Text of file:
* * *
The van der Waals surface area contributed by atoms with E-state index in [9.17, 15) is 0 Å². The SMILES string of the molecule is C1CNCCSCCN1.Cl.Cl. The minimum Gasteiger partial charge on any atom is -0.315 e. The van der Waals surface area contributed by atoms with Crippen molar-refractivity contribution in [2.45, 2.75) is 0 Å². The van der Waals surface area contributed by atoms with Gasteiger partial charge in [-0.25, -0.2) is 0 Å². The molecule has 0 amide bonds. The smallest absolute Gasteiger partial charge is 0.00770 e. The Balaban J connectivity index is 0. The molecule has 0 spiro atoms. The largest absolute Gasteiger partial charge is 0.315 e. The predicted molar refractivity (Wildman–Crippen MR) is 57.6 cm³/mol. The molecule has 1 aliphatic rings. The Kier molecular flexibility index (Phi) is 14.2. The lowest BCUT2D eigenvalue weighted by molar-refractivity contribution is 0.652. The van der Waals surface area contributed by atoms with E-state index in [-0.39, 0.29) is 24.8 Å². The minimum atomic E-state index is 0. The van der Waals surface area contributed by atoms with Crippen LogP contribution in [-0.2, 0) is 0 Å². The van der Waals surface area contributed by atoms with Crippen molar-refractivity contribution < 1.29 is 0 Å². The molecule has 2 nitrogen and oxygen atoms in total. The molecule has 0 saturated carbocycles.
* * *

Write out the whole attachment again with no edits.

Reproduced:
The van der Waals surface area contributed by atoms with E-state index in [9.17, 15) is 0 Å². The SMILES string of the molecule is C1CNCCSCCN1.Cl.Cl. The minimum Gasteiger partial charge on any atom is -0.315 e. The van der Waals surface area contributed by atoms with Crippen molar-refractivity contribution in [2.45, 2.75) is 0 Å². The van der Waals surface area contributed by atoms with Gasteiger partial charge in [-0.25, -0.2) is 0 Å². The molecule has 0 amide bonds. The smallest absolute Gasteiger partial charge is 0.00770 e. The Balaban J connectivity index is 0. The molecule has 0 spiro atoms. The largest absolute Gasteiger partial charge is 0.315 e. The predicted molar refractivity (Wildman–Crippen MR) is 57.6 cm³/mol. The molecule has 1 aliphatic rings. The Kier molecular flexibility index (Phi) is 14.2. The lowest BCUT2D eigenvalue weighted by molar-refractivity contribution is 0.652. The van der Waals surface area contributed by atoms with E-state index in [-0.39, 0.29) is 24.8 Å². The minimum atomic E-state index is 0. The van der Waals surface area contributed by atoms with Crippen LogP contribution in [-0.2, 0) is 0 Å². The van der Waals surface area contributed by atoms with Crippen molar-refractivity contribution < 1.29 is 0 Å². The molecule has 2 nitrogen and oxygen atoms in total. The molecule has 0 saturated carbocycles.